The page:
're in crisis. host: to attend the wednesday meetings of grover norquist? guest: no. host: why not? guest: you have to determine how you'll spend your time. that's not the best use of my time. i think that is something necessary that he does. host: first call for armstrong williams comes from fred in michigan. caller: hi. i have two questions concerning the fiscal cliff. the cash cuts that republicans -- the spending cuts on medicare. why don't we allow them to negotiate medicare and to reduce the cost of medicine? that should save you a lot of money yearly. i agree totally about the republicans and democrats spending money stupidly just before the election. both sides voted to refurbish something like 170 army tanks that the army said they'd do not need. they went and voted to repair those tanks. why are we wasting our money? democrats want to cut taxes. host: armstrong williams? guest: we haven't gotten to affordable care and medicare and medicaid. if affordable care was administered correctly and if he did not have the special interest groups and if tort reform was not included, package you
-by-day house members are saying they will blow off the grover norquist pledge. why do we have to be held to a pledge some would say? >> some. why give up something if a negotiation until you get something back? they are not getting anything back. >>gregg: the concession was a mistake? >> obviously. >> what we are missing from the republicans, that would be a positive message of what they are for. if as they did with paul ryan, they say we want to take medicare, social security, medicaid, and they do the same thing now with mcconnell and they need a game changer. >> as i said, on the debt crisis --. >> no, it is about spending cuts and the president is proposing not cuts but more spending. >> here is the point. if the republicans said, wait, we are going to start right here on this constitutional question, make the democrats in the senate and house of representatives vote, do you think mary landrieu would vote to give him total power? the republicans do not have a clue how to handle this. >> that would be smart, to call a vote right now on the president's ability to take away from congres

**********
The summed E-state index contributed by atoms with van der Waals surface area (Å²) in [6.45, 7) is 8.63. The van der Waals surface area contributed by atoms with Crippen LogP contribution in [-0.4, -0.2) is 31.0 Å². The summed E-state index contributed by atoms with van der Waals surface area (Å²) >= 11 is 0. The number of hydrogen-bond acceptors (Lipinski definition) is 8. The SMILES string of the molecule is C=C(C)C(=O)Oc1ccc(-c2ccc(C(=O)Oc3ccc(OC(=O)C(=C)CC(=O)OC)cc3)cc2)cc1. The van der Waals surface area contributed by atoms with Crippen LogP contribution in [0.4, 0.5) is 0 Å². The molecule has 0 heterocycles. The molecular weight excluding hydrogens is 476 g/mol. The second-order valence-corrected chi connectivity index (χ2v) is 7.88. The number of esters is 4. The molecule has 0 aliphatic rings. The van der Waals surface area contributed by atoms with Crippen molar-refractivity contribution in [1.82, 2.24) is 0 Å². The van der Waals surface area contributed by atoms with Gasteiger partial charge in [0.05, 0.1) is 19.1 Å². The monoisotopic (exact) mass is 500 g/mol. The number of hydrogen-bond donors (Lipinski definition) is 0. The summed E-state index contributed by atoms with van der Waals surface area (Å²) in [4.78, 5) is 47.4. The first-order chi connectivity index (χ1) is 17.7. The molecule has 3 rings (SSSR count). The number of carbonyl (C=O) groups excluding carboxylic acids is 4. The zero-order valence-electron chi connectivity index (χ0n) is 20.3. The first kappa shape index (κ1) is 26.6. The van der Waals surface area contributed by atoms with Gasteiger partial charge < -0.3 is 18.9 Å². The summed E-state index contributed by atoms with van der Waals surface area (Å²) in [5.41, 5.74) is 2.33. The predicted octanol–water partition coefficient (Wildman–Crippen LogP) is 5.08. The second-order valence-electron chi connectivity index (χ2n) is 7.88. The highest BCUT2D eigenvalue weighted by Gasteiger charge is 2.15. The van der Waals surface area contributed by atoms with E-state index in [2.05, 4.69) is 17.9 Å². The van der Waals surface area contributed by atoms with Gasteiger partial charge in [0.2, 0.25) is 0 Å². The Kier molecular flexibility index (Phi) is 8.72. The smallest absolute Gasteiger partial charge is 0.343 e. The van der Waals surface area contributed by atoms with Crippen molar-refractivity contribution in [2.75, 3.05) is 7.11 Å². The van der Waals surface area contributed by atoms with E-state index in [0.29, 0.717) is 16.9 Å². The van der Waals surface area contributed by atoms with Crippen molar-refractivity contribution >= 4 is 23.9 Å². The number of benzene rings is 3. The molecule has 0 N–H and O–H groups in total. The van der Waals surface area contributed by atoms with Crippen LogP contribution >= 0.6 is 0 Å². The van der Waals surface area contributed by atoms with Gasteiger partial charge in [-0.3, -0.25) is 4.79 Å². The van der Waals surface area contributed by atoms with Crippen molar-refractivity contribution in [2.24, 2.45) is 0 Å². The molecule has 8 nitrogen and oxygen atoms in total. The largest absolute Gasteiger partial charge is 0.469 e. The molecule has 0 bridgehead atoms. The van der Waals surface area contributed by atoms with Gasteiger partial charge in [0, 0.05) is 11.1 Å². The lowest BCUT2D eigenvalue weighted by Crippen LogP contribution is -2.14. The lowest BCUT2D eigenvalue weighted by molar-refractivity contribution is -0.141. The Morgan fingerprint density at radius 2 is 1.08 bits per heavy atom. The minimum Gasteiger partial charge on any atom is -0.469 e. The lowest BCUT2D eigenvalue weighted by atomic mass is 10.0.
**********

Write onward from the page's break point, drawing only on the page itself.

our oath to the constitution. others will take their oath to grover norquist. >> coom meeting ceremonies. >> grover, you know, the temple on 16th street. >> maybe the capitol grill, k street. it's unbelievable. >> carnalishment this is something i hope you can get in the debate is why we are here in the first lace that republicans put us on the path to the fiscal cliff by not doing what congress -- dozens of congresses have done, which is to extend the debt limit, not spend more money on getting into debt. >> that's to pay the interest on the debt we already 0. >> that's exact right. >> we are here right now, this republican, you know, fiscal cliff because they forced us to be here because they wouldn't do the responsible thing in 2011. >> exactly. look, we are here because the republicans did what no family may america would do, they took out the credit card. they put expenses on that credit card and decided we don't want to pay what we owe. these were their decisions. history is interesting but it's not going to get us away from this cliff. what
grover norquist refuses to declare whether decoupling would violate his group's pledge, that, too, gives a whole lot of cover to the speaker. and when more and more rank-and-file republicans come out publicly every day in favor of passing the senate bill, that, too, gives cover to the speaker. you really have to absolute cram tom cole. he was the first one on the other side to dare speak the truth about what should be done on taxes and he's been on tv almost every day making the case to his party in public. the day after congressman cole went public he was dismissed as having a minority opinion. well, that's not true anymore. his comments sparked a trend. in addition to those republicans who have spoken out publicly there are probably dozens of other tom coles in the house who just don't feel free to speak their mind but agree with him privately. just this morning in an appearance on cable television, the junior senator from oklahoma, an unquestioned conservative, came out in favor of higher tax rates on the wealthy. he said -- quote -- "personally, i know we have to raise revenue. i rea